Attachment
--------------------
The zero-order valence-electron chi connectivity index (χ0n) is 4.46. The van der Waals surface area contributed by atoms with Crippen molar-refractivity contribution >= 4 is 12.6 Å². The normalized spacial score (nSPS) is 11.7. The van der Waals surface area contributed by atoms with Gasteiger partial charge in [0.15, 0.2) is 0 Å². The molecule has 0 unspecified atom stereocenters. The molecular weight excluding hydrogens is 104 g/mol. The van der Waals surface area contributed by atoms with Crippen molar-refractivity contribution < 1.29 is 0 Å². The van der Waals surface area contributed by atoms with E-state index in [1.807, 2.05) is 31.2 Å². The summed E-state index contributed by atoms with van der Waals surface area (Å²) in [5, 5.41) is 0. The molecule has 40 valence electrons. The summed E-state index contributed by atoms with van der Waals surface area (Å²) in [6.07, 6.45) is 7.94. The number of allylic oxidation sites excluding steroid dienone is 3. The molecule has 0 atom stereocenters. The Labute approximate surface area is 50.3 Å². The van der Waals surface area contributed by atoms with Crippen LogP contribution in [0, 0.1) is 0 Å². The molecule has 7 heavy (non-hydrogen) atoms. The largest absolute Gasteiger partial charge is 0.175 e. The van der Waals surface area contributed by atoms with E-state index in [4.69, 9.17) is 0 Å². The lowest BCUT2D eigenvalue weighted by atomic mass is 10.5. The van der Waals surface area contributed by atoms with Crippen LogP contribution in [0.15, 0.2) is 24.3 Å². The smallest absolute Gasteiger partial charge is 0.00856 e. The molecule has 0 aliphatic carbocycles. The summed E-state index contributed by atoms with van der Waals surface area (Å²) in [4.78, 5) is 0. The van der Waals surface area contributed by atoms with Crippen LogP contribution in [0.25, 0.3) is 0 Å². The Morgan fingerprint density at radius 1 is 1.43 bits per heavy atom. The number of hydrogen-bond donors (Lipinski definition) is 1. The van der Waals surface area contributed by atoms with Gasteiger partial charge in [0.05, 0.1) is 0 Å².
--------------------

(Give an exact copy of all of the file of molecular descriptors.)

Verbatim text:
The zero-order valence-electron chi connectivity index (χ0n) is 4.46. The van der Waals surface area contributed by atoms with Crippen molar-refractivity contribution >= 4 is 12.6 Å². The normalized spacial score (nSPS) is 11.7. The van der Waals surface area contributed by atoms with Gasteiger partial charge in [0.15, 0.2) is 0 Å². The molecule has 0 unspecified atom stereocenters. The molecular weight excluding hydrogens is 104 g/mol. The van der Waals surface area contributed by atoms with Crippen molar-refractivity contribution < 1.29 is 0 Å². The van der Waals surface area contributed by atoms with E-state index in [1.807, 2.05) is 31.2 Å². The summed E-state index contributed by atoms with van der Waals surface area (Å²) in [5, 5.41) is 0. The molecule has 40 valence electrons. The summed E-state index contributed by atoms with van der Waals surface area (Å²) in [6.07, 6.45) is 7.94. The number of allylic oxidation sites excluding steroid dienone is 3. The molecule has 0 atom stereocenters. The Labute approximate surface area is 50.3 Å². The van der Waals surface area contributed by atoms with Crippen LogP contribution in [0, 0.1) is 0 Å². The molecule has 7 heavy (non-hydrogen) atoms. The largest absolute Gasteiger partial charge is 0.175 e. The van der Waals surface area contributed by atoms with E-state index in [4.69, 9.17) is 0 Å². The lowest BCUT2D eigenvalue weighted by atomic mass is 10.5. The van der Waals surface area contributed by atoms with Crippen LogP contribution in [0.15, 0.2) is 24.3 Å². The smallest absolute Gasteiger partial charge is 0.00856 e. The molecule has 0 aliphatic carbocycles. The summed E-state index contributed by atoms with van der Waals surface area (Å²) in [4.78, 5) is 0. The van der Waals surface area contributed by atoms with Crippen LogP contribution in [0.25, 0.3) is 0 Å². The Morgan fingerprint density at radius 1 is 1.43 bits per heavy atom. The number of hydrogen-bond donors (Lipinski definition) is 1. The van der Waals surface area contributed by atoms with Gasteiger partial charge in [0.05, 0.1) is 0 Å².